Keywords: polyacrylonitrile, porous carbon nanofibers, electrospinning, solubility parameter, Flory-Huggins interaction parameter.

Acknowledgements

This research was supported by the National Research Foundation of Korea (NRF-2020R1C1C 1009340) and the Korea Institute of Energy Technology Evaluation and Planning (KETEP) and the Ministry of Trade, Industry & Energy (MOTIE) of the Republic of Korea (No. 20194010201840).

introduction

Porous carbon nanofiber is widely used in the fields of gas storage, separation and purification, catalyst carriers, and electrode materials due to its unique mechanical and thermal
properties, chemical inertness and high specific surface area.1-8 Its high specific surface area, one of the most distinguishing features of porous carbon nanofiber, is spotlighted mostly in the fields of adsorbent and electrochemical fields such as anode material for lithium ion batteries and cathode material for supercapacitor. The desired pore structure depends on its application. In the fields of adsorbent, El-Merraoui et al.9 suggested that the adsorbed amount is mainly dependent on particularly the structure of micropores. Lee et al.10 reported that the shallow micropores are advantageous in adsorbing formaldehyde. On the other hand, mesopores are desirable in the applications of lithium-ion batteries and supercapacitors due to trapping of the micropores.11
Several methods to prepare porous carbon nanofiber and to control the pore structure have been studied by many researchers. Generally used method is activation.12-14 However, the activation method has some drawbacks such as requirement for additional equipment set up and extra step when post-treated after carbonization. Thus, other methods that create pores directly during carbonization are also being explored. Wang et al.15 controlled the heating rate of stabilization and carbonization steps to prepare porous carbon nanofiber. The specific surface area of the resulting carbon nanofibers increased at higher heating rates. Other researchers blended inorganic materials into PAN solution as a sacrificial material.16,17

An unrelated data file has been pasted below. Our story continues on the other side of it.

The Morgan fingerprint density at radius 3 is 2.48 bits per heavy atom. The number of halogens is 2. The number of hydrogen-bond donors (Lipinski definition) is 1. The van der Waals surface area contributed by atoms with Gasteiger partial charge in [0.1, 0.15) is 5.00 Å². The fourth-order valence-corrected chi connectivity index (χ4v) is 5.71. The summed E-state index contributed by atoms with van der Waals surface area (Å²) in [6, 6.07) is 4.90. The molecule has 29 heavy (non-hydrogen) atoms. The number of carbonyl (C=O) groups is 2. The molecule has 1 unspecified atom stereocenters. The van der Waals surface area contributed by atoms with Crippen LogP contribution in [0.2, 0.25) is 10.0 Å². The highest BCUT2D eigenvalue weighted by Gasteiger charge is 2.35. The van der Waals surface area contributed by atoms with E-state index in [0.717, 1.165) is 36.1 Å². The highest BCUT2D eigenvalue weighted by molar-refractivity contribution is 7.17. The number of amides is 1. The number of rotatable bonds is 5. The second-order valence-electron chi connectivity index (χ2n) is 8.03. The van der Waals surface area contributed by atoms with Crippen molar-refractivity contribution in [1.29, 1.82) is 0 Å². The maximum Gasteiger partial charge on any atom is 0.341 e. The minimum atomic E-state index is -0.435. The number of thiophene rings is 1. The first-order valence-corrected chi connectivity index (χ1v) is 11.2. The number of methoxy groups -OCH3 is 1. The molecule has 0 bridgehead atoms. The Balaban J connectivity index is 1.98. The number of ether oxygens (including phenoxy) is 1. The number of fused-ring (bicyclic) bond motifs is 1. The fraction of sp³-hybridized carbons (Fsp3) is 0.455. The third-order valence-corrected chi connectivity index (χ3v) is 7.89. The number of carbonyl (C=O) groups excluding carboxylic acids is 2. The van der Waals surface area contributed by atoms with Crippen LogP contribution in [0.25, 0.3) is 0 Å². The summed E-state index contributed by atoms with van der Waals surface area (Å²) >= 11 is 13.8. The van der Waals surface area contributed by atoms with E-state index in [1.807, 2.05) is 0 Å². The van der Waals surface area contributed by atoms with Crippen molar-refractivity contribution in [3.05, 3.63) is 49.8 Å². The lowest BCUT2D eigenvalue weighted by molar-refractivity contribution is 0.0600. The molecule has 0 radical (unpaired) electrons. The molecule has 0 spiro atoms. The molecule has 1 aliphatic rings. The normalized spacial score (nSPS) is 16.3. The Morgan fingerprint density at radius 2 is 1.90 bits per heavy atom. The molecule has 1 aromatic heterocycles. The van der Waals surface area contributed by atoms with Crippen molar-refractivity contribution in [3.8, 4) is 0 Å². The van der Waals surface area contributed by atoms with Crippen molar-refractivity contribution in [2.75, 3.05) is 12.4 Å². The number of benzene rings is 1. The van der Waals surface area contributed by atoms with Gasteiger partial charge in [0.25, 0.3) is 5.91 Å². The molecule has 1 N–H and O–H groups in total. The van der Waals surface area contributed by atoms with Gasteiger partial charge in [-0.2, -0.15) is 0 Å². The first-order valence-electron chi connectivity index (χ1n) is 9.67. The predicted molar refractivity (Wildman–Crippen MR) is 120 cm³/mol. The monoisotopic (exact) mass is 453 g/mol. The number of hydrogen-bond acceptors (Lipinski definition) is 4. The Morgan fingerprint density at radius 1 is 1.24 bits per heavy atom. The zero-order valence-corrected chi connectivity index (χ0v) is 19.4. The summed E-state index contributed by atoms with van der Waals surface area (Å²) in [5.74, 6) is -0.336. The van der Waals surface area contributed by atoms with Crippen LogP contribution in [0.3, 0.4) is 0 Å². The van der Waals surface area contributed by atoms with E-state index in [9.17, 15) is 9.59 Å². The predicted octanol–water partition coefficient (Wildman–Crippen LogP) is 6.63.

One of the most outstanding ways to drastically increase the specific surface area is to prepare the fiber with a polymer blend solution. The precursor polymer is blended with a sacrificial polymer which can be eliminated by pyrolysis or solvent extraction. The sacrificial polymer leaves pore throughout the fibers and increases the specific surface area after proper treatment. Tran et al.18 blended PAN with Nafion, where Nafion was used as a sacrificial polymer. The resultant porous carbon nanofibers exhibited specific surface area up to 1600 m2/g with a large fraction of mesopores, while that of the fibers spun from pristine PAN solution exhibited 339 m2/g. Other researchers used poly(acrylonitrile-co-methyl methacrylate) or poly(styrene-co-acrylonitrile) (SAN) as a sacrificial polymer.2,7 In the study by Zhang et al.,19 as-spun PAN fibers blended respectively with poly(ethylene oxide), cellulose acetate and poly (methyl methacrylate) were treated with solvent for the extraction of the sacrificial part prior to heat treatment. These methods are available not only for the PAN-based fibers but also the fibers based on other polymers.4